What size hook for bluegill is best? A fishing hook is the simplest item that’s necessary for your bluegill fishing setup. It doesn’t have to be made of ultra-high-tech materials or be invisible when submerged in water. In fact, it’s just a piece of metal bent and added with a pointy end. Still, many of you wonder what’s the best hook size for bluegill.
As with all the things that involve fishing, fishing hooks are honed and perfected into thousands of unique varieties. The hook sizes and types suitable for bluegill fishing are distinct from those that are suitable to target other species of fish.
In this article, we’ll tackle everything you need to know about the best hooks to use for catching bluegill fish.
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What is the Best Hook Size for Bluegill?
When deciding what hook size to use, remember to opt for the smallest option. A small fish hook will be able to catch bluegill of any size, but a big hook will only catch fish that’s big enough for taking the bait. So, when bluegill fishing, always choose the smallest size that’s available to you.
Understanding hook sizes can sometimes be challenging as hooks are advertised in various ways. For aught measurements, what you need to remember is the higher the number is, the bigger the hook. However, you may also be dealing with sizes of hooks in #’s. They are the ones that are opposite of the caught sizes – the smaller the size of the hook, the bigger the hook.
For most anglers, the best hook size is #10. This is the size of a hook that’s considered an all-around size. If you find bluegill that you’re targeting isn’t taking the hook, try sizing down to a smaller fish hook e.g. #20.
It’s possible that the fish present in the body of water you are in are smaller compared to other fishing holes. Just be ready to make adjustments in terms of the size of the hook, depending on the circumstances.
Take note: the best hook size for you can be entirely different for other anglers. For this reason, it’s recommended that you get several hook sizes so you can determine for yourself what you prefer as a bluegill hook size.
Best Types of Hooks to Use for Bluegill Fishing
If you’ve spent some time in your local tackle shop, then you know very well you have dozens of different types of hooks to choose from.
There are a couple of types that are most suitable for bluegill fishing, such as:
Bait Holder Fish Hooks
Bait holders will do exactly what you would expect of them: they’re going to hold your bait and make sure it doesn’t slip.
There are barbs on their shank for holding bait in place. Barbed points of bait holders latch on bluegill that bite them.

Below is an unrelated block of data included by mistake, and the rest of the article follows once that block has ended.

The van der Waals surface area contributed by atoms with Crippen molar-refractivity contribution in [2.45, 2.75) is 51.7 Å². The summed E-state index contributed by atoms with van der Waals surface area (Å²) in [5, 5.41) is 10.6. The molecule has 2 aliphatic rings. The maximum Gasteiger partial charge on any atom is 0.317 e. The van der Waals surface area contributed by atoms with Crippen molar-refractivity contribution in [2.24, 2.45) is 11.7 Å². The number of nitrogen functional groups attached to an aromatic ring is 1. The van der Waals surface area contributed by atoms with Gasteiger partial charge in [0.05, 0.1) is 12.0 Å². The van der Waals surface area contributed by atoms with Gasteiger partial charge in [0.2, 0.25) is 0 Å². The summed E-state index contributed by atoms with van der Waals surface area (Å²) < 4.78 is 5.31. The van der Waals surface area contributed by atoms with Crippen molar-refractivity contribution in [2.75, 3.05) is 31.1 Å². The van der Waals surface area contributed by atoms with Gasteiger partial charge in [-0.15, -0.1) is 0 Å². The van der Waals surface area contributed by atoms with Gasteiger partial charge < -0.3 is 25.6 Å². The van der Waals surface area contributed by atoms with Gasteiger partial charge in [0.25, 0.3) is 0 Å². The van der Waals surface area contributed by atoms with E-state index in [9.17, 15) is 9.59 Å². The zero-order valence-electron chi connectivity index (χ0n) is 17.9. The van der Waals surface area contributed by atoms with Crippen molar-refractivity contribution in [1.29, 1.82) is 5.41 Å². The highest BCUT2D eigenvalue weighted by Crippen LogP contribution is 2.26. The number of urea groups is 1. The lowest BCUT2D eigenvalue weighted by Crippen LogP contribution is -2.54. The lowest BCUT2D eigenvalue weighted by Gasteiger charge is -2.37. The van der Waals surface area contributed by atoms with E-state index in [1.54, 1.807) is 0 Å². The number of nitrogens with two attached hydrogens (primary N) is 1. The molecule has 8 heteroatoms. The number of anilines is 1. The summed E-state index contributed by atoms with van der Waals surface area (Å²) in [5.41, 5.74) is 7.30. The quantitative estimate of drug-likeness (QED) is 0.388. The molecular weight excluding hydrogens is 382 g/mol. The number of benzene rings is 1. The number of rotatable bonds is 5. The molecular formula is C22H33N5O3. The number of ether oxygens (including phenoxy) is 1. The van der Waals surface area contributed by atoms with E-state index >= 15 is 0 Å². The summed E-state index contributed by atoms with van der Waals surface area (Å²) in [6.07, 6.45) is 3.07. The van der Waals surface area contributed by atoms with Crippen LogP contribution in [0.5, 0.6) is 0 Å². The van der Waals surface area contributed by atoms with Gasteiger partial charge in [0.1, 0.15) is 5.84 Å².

A bait holder is very effective for bluegill fishing, but the barb will cause damage to the fish. It’s not a recommended type of hook if you plan on releasing your fish back on the water.
These ones are simple but highly effective at catching bluegill. A jig hook has its eye set at the correct angle in relation to the shank for increasing the movement of a lure while in the water.
A jig hook can be adapted easily for the practice of catch and release. This is done by breaking or filing down a jig hook’s barb that’s on the point.
Do you prefer fishing with a plastic worm? If so, then you already know what worm hooks are. There’s a bend close to the eye which holds a worm’s “head” in place.
The body of the worm is pierced by the point, just waiting to latch into the fish. As the other parts of the lure hang loose, it moves naturally and freely.
These are our personal favorites. A circle hook is the closest that you’d get to having a fish-friendly tackle.
Its point bends towards the shank that stops it from hooking deep into the gut or throat of bluegill. A circle hook can take some time to get used to.
There’s a need for you to wait up until it lodges in place so you can put pressure on, otherwise, you’ll pull the hook out of the mouth of the fish.
Best Baits for Catching Bluegill
You can experiment yourself or save yourself the trouble and use these proven-and-tested baits for hooking bluegill:
They’re the popular option for catching bluegill. They get gobbled up quickly by fish, especially bluegill.
The garden-variety earthworm can work or you can buy a can of nightcrawlers if you’ll make a stop at your local bait shop.
These are the favorite of most anglers. Small to medium won’t mess with smaller minnows.
However, the bigger bluegill will consume small minnows and devour them, particularly the ones that are approximately 2 inches long.
If you plan on using leeches, make sure you check the local regulations first. There are bait shops not authorized in carrying live leeches.
Bluegill fishing is one of the most relaxing and satisfying outdoor activities. It’s fun to do with the family, but it can also test your patience and skill.
Although there are lots of other game fish swimming about in our waters, catching bluegill is how the majority of seasoned anglers got started.
Remember the valuable information we shared with you in this article, particularly the best hook size for bluegill and types of hooks. Chances are, you’ll hook plenty of bluegill on your next trip!